Company/Organization Profiles | Television | Vermont

Celebrating Vermont Indies

1 Dec , 2000  

Written by Amy Souza | Posted by:

Vermont Public Television's new series 'Reel Independents' gives local filmmakers air time.
When Nora Jacobson’s film, "My Mother’s Early Lovers," aired on WGBH this year, one viewer taped it off the air and mailed a VHS copy to his cousin living in Vermont. The gritty film, about a young woman who discovers her mother’s diary and the secrets contained within, made the film festival circuit and picked up a number of awards along the way. And though the film was made in Vermont–and is set there, too–it didn’t show on Vermont Public Television (VPT) until months after it appeared on WGBH.

In a state with only 600,000 residents, it’s easy to imagine that Vermont has no real film community. People from out of state–or flatlanders–are often surprised to learn that there is, as Jacobson says, "a really nice, small film community here that runs from Burlington to Bennington." For years, though, Vermont Public Television officials seemed not to recognize the talent in their own backyard.

As Kelly Luoma, vice president of programming and education services at VPT puts it, "There’s been an inconsistent history between VPT and the film community."

"Filmmakers were frustrated with VPT," says Loranne Turgeon, executive director of the Vermont Film Commission. "They couldn’t really get in there. And though they’d do self-distribution, that didn’t give [their films] a very wide reach."

The Film Commission board—especially Founding President Bill Stetson—wanted to find a way to bring the filmmakers together with VPT. "Starting in 1997, we began talking to various VPT board members," he says. "But it’s really hard to initiate a new project like this."

It’s not that Stetson met objections. In fact, he says, when the idea for a new indie film series was brought up at a VPT board meeting last year, everyone was enthusiastic. The two boards worked together to create a new series, Reel Independents: Vermont’s Film Showcase. But, as Turgeon points out, "VPT doesn’t have the financing that WBGH does," so the film commission is helping to pay filmmakers what Turgeon calls "a very, very small fee" for their work.

Reel Independents can certainly be seen as part of a trend to create a deeper bond between indie filmmakers and public television. PBS itself created a new department to act as a liaison with the independent film community. For Kelly Luoma, the series fits perfectly with her vision of how VPT can thrive despite the growing number of cable channels. "Look at the world of TV and how competitive it’s getting," she says. "And what’s the one thing viewers can’t find on A&E? Local programming."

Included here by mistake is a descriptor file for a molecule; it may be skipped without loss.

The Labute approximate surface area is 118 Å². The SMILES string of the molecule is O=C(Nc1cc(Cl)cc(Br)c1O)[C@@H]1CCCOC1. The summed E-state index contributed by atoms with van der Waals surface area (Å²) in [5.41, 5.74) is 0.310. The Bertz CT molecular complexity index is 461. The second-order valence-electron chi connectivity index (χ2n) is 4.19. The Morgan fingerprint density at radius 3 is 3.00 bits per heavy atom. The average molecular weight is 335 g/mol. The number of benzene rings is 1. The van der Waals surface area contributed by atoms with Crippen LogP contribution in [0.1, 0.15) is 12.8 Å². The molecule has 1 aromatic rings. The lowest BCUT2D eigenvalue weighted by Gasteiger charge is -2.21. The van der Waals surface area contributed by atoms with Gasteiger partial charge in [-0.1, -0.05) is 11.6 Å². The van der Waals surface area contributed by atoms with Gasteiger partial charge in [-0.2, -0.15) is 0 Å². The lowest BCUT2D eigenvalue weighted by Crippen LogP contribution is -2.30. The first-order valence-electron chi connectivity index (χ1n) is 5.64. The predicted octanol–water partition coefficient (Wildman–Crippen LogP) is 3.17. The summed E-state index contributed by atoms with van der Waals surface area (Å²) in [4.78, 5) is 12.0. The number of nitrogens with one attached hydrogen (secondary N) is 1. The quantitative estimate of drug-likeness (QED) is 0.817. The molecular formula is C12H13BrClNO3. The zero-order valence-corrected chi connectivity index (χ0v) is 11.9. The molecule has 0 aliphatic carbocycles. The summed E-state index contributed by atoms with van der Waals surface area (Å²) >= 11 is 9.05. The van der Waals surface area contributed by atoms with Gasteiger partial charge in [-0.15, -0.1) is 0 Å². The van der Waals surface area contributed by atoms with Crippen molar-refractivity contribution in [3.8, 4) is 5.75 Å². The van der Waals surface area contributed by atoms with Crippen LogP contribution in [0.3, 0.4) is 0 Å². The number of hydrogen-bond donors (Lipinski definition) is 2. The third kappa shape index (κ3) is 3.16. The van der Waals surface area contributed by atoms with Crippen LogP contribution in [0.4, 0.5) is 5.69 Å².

She adds, "We’d aired independent films before, but they were hit or miss." The problem, she says, was simple: "They didn’t get the publicity they needed."

In the past, VPT aired independent films as one-time only shows. Reel Independents, on the other hand, is a regularly scheduled series with a coveted Friday night at 9 p.m. slot. That makes it easier to build awareness. In fact, Reel Independents may indeed be a natural extension of promoting Vermont’s cachet. The state is great at marketing itself and its products to the rest of the world and to its own residents (think green mountains, the fresh air, the hillsides dotted with peaceful, grazing cows). Three films have already aired as part of Reel Independents, and so far VPT viewers have responded favorably to the series, partially at least, because these storytellers are their own.

"People love the fact that these are homegrown films," says Stetson. "And they’d much rather watch [these] than a rerun of an old movie they can rent."

Reel Independents shows "Vermont films." For now, that definition is left purposely open. It means a film about Vermont, a film made by a Vermont filmmaker, or a film produced in Vermont.

"We wanted to keep it broad enough to give us a large scope of work," says Luoma. "But we want [the films] to be really relevant to viewers."

The Reel Independents’ jury–which consists of filmmakers, writers, journalists, and theater owners–met recently to choose the films for the upcoming year. Locking themselves up for 12 hours, they screened 20 films on one long but fruitful Saturday. The lineup spans a number of genres from documentaries and features, to experimental, short format, and animation.

"This is an opportunity for [both] emerging filmmakers and talent that’s been here for years," says Stetson. And it’s also an opportunity for the audience to meet the people behind the films. "There are bookend interviews at the beginning and end of each night’s screening. Every filmmaker will have the opportunity to shoot the interview their own way."

So what has Nora Jacobson learned from having "My Mother’s Early Lovers" air in her home state? "After the showing I got a lot of email. I know that a lot of people saw the film," she says. "It really made me wise up to the power of TV." She pauses a few seconds, then adds, "There’s something about the intimacy of television that maybe makes for a more intimate experience." And, of course, "I hope that VPT continues to do this."

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